1. Utilize the Shade
4th of July parades are normally during the sunniest time of the day. Rather than snapping a photo when the kids are in direct sunlight, have them move under a tree or in a shaded area. One aspect that makes all the photos below similar is that the kids are not squinting. The portraits turned out well because they are able to open their eyes and look directly into the camera. Before rushing to take a photo, be sure the lighting is just right for the portrait.
2. Snap, crackle, shoot!
Want to nail the perfect firecracker photo? Camera settings are everything. Best time to photograph photos of sparklers is between 6-9 p.m. (a few hours before sunset.) Below are the settings that were used to capture the sparkler photo. Hopefully, these suggestions are useful for those using a digital SLR.
Canon EOS DIGITAL REBEL XTi
1/320 at f/5
Not fired, compulsory mode
3. Candids for the Win
Have you ever nagged kids to turn towards you for a photo? Have they put up a fuss because they're more mesmerized in what they're doing than wanting to take a photo? Sometimes all you need are candid photos. One of the most beautiful aspects of the 4th of July is watching the excitement in children's' eyes when they see the band play in the parade, the man on stilts or the candy that's being tossed to them. Rather than having them stop what they're watching or doing, snap the photo from an angle. Candid photos are some of the most priceless shots you'll have.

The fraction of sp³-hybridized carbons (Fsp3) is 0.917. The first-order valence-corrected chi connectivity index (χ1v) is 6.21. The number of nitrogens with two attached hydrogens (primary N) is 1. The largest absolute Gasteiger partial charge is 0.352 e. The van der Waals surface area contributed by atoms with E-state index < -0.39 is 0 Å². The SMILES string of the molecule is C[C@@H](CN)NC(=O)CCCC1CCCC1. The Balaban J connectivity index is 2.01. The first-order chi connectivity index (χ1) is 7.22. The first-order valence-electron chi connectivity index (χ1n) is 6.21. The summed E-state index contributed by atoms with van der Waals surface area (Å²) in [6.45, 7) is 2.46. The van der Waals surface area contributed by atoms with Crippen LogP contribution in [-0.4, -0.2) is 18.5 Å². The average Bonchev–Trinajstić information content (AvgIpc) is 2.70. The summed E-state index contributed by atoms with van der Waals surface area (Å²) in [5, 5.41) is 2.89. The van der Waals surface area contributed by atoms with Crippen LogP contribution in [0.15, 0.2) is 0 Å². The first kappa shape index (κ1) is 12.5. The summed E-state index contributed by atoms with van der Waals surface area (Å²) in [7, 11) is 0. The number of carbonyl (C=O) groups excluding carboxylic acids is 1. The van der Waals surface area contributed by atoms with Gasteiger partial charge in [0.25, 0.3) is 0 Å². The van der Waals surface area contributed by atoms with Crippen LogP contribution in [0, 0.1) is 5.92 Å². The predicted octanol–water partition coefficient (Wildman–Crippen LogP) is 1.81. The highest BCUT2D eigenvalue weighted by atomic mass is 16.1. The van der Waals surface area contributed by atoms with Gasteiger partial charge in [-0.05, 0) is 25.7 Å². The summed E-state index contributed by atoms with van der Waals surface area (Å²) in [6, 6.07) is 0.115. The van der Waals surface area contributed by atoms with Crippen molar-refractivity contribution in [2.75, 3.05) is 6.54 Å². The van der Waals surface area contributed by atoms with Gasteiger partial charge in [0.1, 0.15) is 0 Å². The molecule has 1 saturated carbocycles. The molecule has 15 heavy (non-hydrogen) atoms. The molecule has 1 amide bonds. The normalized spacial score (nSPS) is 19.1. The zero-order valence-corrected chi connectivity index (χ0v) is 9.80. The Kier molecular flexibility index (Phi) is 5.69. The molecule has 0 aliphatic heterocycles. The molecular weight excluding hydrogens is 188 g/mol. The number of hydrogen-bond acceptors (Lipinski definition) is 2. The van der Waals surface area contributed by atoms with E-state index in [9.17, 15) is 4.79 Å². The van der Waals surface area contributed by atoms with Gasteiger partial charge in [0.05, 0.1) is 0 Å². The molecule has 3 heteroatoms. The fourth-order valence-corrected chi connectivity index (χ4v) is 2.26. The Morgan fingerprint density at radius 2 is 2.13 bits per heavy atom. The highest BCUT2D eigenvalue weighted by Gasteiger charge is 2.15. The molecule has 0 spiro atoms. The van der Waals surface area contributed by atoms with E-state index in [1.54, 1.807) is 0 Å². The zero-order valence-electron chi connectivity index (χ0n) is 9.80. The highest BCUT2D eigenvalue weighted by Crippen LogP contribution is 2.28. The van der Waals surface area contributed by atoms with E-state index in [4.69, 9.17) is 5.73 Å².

4. Capturing Details
Holiday food is exciting, especially because it tastes good and it brings people together. Take photo foods under natural light. Do not use overhead lights or lamps or built-in flashes. Don't feel confined to take photos in your kitchen. Perhaps the best lighting is on the breakfast table or where there is a window with natural sunlight. Try taking photos from multiple angles - some plates of food just look better from above or from the side, or at a 45-degree angle (drinks for example.) Lastly, remember to minimize clutter. If that means moving a spoon, napkin or cup to back the background less busy, do it! Focus on what is important.
5. When to Use Flash and Zoom
Unless you're outside at night, it's probably best to turn off your flash. Make use of natural light whenever possible. Zooming in may seem like an easy way to capture the image you want, but the result can be blurry. Forgo zoom - you'll capture more detail and have sharper images.
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